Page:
Trends and determinants of condom use in Uganda

  • Z De Coninck
  • G Marrone
Keywords: Antiretroviral, ARV, condom, DHS, HIV, PEPFAR, sexual behaviour, disinhibition, inhibition, Uganda

Abstract

Background: Condom use is an integral indicator of risky sexual behaviour and, as a result, is a potential predictor of future HIV infection rates. Consequently, documenting trends in condom use and exploring the factors associated with their utilisation are important for broadening the information base for the design of HIV intervention programmes. This paper aims to document Uganda’s nationwide trends in condom use from 1995 to 2006 and seeks to understand some of the socio-demographic variables that may be associated with their use, using Uganda Demographic Health Surveys (UDHS).
Method: Data from the Uganda Demographic Health Surveys (UDHS) conducted in 1995, 2000/2001 and 2006 were analysed. Sociodemographic variables as well as ‘Year of the survey’ were selected to assess their interaction with condom use. Multivariate regression analyses were performed. Odds Ratios and Confidence Intervals were computed.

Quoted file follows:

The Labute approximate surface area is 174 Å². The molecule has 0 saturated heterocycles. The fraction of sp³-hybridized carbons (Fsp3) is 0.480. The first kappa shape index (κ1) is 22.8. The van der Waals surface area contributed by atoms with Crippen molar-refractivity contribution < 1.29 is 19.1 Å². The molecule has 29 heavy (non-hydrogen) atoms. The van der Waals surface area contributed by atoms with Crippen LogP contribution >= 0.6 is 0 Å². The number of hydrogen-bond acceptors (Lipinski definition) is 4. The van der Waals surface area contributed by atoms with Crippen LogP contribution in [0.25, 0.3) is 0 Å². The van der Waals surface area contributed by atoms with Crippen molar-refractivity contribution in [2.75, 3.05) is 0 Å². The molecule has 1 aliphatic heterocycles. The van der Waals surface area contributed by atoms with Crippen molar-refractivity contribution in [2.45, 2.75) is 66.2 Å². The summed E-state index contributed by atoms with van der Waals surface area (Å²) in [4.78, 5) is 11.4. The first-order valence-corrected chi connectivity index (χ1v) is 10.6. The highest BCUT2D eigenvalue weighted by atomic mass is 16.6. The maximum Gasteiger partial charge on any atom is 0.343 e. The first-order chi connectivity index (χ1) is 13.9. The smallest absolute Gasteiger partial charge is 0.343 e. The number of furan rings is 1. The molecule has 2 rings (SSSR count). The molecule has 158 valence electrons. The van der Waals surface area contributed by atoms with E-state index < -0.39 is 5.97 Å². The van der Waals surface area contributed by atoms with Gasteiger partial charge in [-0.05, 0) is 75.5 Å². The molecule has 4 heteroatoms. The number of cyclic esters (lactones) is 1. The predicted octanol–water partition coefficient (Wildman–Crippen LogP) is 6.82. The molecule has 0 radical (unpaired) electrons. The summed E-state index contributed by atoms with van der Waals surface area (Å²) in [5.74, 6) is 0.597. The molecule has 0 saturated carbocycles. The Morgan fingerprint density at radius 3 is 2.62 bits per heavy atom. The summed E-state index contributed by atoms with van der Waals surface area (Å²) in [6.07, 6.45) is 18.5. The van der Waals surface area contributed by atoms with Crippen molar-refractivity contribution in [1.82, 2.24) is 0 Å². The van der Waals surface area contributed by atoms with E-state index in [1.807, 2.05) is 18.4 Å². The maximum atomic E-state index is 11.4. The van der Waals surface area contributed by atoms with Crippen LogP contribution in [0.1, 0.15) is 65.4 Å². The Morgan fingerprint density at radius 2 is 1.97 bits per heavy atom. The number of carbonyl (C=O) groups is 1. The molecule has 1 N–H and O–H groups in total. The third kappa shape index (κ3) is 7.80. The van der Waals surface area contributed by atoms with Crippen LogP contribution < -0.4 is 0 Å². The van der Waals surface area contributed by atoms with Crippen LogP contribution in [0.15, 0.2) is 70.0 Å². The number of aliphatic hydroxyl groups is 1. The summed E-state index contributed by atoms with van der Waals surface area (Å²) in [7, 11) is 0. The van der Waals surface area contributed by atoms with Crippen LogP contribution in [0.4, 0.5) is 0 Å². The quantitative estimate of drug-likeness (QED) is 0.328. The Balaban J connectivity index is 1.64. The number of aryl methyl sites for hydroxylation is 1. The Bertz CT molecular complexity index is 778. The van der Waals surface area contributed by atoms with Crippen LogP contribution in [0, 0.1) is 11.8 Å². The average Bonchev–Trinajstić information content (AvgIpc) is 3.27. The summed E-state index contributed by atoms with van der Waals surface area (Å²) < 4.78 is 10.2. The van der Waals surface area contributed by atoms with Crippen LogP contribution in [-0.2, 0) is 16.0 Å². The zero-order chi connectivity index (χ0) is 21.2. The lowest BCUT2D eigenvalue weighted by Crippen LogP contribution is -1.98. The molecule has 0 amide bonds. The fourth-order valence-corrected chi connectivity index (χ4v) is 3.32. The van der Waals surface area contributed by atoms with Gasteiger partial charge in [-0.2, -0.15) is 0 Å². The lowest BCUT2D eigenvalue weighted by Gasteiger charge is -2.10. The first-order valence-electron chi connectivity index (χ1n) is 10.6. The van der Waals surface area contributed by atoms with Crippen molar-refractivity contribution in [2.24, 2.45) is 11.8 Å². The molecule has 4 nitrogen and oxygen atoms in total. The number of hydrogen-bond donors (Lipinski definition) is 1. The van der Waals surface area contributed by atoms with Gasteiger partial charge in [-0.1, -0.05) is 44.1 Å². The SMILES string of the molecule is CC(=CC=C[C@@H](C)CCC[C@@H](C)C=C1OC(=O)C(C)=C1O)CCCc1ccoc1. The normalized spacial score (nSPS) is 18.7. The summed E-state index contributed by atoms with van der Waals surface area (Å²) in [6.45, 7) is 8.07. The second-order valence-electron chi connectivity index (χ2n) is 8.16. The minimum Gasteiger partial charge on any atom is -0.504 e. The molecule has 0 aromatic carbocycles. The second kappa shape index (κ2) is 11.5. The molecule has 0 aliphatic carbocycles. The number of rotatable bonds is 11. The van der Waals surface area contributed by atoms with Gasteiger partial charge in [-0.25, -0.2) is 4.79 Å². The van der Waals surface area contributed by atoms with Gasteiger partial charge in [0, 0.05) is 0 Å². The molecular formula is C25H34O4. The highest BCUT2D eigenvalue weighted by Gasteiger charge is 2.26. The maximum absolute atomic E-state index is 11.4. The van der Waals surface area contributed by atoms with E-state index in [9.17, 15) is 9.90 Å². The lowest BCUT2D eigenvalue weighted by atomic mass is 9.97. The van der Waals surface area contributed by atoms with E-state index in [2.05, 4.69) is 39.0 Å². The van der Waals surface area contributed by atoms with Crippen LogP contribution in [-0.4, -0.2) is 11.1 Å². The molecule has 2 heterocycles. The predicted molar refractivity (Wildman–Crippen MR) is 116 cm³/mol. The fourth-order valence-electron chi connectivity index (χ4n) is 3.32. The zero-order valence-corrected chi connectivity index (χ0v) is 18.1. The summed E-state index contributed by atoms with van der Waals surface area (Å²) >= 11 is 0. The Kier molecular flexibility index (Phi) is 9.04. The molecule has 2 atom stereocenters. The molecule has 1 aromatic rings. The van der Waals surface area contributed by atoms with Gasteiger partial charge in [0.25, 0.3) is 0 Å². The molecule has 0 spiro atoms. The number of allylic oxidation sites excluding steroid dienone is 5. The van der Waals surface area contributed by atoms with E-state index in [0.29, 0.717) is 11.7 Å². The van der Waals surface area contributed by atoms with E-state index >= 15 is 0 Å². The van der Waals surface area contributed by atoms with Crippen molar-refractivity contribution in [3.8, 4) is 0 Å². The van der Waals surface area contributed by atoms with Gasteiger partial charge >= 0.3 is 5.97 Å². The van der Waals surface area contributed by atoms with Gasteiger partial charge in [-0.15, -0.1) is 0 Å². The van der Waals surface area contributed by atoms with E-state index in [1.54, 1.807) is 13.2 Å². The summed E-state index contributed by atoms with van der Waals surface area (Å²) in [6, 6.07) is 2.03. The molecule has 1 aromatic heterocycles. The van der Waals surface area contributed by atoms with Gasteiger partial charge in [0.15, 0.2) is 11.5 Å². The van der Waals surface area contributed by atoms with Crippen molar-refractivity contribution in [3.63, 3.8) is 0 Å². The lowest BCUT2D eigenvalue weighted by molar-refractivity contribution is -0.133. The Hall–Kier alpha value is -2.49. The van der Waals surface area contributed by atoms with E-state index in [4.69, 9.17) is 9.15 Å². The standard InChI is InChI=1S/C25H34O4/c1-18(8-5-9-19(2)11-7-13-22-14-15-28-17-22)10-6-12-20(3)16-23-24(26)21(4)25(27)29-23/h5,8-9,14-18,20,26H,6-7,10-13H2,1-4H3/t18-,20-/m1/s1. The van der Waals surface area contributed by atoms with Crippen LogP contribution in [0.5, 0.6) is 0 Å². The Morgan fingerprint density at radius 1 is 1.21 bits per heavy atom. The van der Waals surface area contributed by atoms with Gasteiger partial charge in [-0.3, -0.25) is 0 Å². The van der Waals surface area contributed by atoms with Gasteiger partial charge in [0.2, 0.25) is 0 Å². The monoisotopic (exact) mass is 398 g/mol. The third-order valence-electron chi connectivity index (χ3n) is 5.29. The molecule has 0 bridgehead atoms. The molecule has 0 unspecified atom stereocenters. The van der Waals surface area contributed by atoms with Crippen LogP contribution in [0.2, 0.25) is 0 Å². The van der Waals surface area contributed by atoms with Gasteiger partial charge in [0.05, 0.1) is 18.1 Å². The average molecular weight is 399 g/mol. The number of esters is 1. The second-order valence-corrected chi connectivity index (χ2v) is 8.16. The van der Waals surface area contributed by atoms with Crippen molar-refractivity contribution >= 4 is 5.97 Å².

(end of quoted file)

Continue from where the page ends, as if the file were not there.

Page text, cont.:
Results: Certain socio-demographic factors such as being male and living in an urban setting are significantly associated with an increased likelihood of using condoms than others. All results indicate a far greater increase in condom use between 1995 and 2000/2001 compared to the rate of increase in condom use from 2000/2001 to 2006.
Conclusion: Policies need to address the lowered use of condoms amongst women and rural populations. The wane in increase in condom use between 2000/2001 and 2006 may be the result of interrupted distribution of condoms between 2004 and 2006. However, this may also be due to the large-scale influx of antiretrovirals (starting in 2004) which may be lowering the anxiety associated with the social construct of HIV/AIDS. Policy makers are urged to intensify condom use campaigns.

Keywords: Antiretroviral, ARV, condom, DHS, HIV, PEPFAR, sexual behaviour, disinhibition, inhibition, Uganda

Published
2014-11-27
Section
Articles

Journal Identifiers


eISSN: 0856-8960